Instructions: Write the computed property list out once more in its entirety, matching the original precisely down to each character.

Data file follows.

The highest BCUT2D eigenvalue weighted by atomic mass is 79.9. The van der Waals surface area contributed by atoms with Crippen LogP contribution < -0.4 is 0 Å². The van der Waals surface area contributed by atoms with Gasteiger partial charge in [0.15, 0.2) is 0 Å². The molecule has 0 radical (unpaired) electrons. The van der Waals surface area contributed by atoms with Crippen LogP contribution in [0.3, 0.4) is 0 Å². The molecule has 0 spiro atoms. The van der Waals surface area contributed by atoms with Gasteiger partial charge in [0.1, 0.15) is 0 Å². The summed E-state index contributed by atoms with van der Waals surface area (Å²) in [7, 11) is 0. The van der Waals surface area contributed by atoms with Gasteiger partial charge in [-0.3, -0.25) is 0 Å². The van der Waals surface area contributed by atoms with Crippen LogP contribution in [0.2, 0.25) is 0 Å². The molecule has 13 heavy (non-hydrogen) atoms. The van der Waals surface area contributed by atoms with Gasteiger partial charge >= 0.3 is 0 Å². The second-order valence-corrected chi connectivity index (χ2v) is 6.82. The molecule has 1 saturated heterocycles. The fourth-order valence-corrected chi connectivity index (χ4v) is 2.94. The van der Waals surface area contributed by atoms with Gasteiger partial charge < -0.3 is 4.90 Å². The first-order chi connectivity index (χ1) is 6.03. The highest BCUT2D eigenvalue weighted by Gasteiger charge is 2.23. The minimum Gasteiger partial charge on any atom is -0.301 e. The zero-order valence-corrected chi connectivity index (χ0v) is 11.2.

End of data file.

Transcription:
The highest BCUT2D eigenvalue weighted by atomic mass is 79.9. The van der Waals surface area contributed by atoms with Crippen LogP contribution < -0.4 is 0 Å². The van der Waals surface area contributed by atoms with Gasteiger partial charge in [0.15, 0.2) is 0 Å². The molecule has 0 radical (unpaired) electrons. The van der Waals surface area contributed by atoms with Crippen LogP contribution in [0.3, 0.4) is 0 Å². The molecule has 0 spiro atoms. The van der Waals surface area contributed by atoms with Gasteiger partial charge in [0.1, 0.15) is 0 Å². The summed E-state index contributed by atoms with van der Waals surface area (Å²) in [7, 11) is 0. The van der Waals surface area contributed by atoms with Gasteiger partial charge in [-0.3, -0.25) is 0 Å². The van der Waals surface area contributed by atoms with Crippen LogP contribution in [0.2, 0.25) is 0 Å². The molecule has 13 heavy (non-hydrogen) atoms. The van der Waals surface area contributed by atoms with Gasteiger partial charge >= 0.3 is 0 Å². The second-order valence-corrected chi connectivity index (χ2v) is 6.82. The molecule has 1 saturated heterocycles. The fourth-order valence-corrected chi connectivity index (χ4v) is 2.94. The van der Waals surface area contributed by atoms with Gasteiger partial charge < -0.3 is 4.90 Å². The first-order chi connectivity index (χ1) is 6.03. The highest BCUT2D eigenvalue weighted by Gasteiger charge is 2.23. The minimum Gasteiger partial charge on any atom is -0.301 e. The zero-order valence-corrected chi connectivity index (χ0v) is 11.2.